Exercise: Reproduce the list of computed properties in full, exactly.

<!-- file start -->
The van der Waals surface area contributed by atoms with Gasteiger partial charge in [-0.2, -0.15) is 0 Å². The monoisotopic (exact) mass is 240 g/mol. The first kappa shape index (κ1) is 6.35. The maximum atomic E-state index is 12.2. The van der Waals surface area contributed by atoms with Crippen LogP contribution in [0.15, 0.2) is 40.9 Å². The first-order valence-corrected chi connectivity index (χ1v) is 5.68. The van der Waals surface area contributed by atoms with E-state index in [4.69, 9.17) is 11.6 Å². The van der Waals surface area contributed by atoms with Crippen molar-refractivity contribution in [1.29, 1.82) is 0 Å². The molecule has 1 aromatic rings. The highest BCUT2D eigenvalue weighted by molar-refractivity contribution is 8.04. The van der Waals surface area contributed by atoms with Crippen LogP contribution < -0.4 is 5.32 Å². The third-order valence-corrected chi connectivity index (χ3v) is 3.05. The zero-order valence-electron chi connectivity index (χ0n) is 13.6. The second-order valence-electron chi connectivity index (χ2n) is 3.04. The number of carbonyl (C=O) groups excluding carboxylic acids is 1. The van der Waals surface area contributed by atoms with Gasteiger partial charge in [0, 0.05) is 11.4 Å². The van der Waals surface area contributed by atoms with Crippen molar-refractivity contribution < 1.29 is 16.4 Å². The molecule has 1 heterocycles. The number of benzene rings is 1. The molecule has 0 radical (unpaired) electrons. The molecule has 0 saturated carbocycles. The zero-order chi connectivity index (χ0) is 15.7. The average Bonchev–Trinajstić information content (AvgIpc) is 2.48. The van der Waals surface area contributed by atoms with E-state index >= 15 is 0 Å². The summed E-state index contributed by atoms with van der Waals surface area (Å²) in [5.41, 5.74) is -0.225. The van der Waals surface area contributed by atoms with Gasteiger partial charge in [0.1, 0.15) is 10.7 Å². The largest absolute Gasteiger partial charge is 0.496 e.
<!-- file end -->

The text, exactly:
The van der Waals surface area contributed by atoms with Gasteiger partial charge in [-0.2, -0.15) is 0 Å². The monoisotopic (exact) mass is 240 g/mol. The first kappa shape index (κ1) is 6.35. The maximum atomic E-state index is 12.2. The van der Waals surface area contributed by atoms with Crippen LogP contribution in [0.15, 0.2) is 40.9 Å². The first-order valence-corrected chi connectivity index (χ1v) is 5.68. The van der Waals surface area contributed by atoms with E-state index in [4.69, 9.17) is 11.6 Å². The van der Waals surface area contributed by atoms with Crippen molar-refractivity contribution in [1.29, 1.82) is 0 Å². The molecule has 1 aromatic rings. The highest BCUT2D eigenvalue weighted by molar-refractivity contribution is 8.04. The van der Waals surface area contributed by atoms with Crippen LogP contribution < -0.4 is 5.32 Å². The third-order valence-corrected chi connectivity index (χ3v) is 3.05. The zero-order valence-electron chi connectivity index (χ0n) is 13.6. The second-order valence-electron chi connectivity index (χ2n) is 3.04. The number of carbonyl (C=O) groups excluding carboxylic acids is 1. The van der Waals surface area contributed by atoms with Gasteiger partial charge in [0, 0.05) is 11.4 Å². The van der Waals surface area contributed by atoms with Crippen molar-refractivity contribution < 1.29 is 16.4 Å². The molecule has 1 heterocycles. The number of benzene rings is 1. The molecule has 0 radical (unpaired) electrons. The molecule has 0 saturated carbocycles. The zero-order chi connectivity index (χ0) is 15.7. The average Bonchev–Trinajstić information content (AvgIpc) is 2.48. The van der Waals surface area contributed by atoms with E-state index >= 15 is 0 Å². The summed E-state index contributed by atoms with van der Waals surface area (Å²) in [5.41, 5.74) is -0.225. The van der Waals surface area contributed by atoms with Gasteiger partial charge in [0.1, 0.15) is 10.7 Å². The largest absolute Gasteiger partial charge is 0.496 e.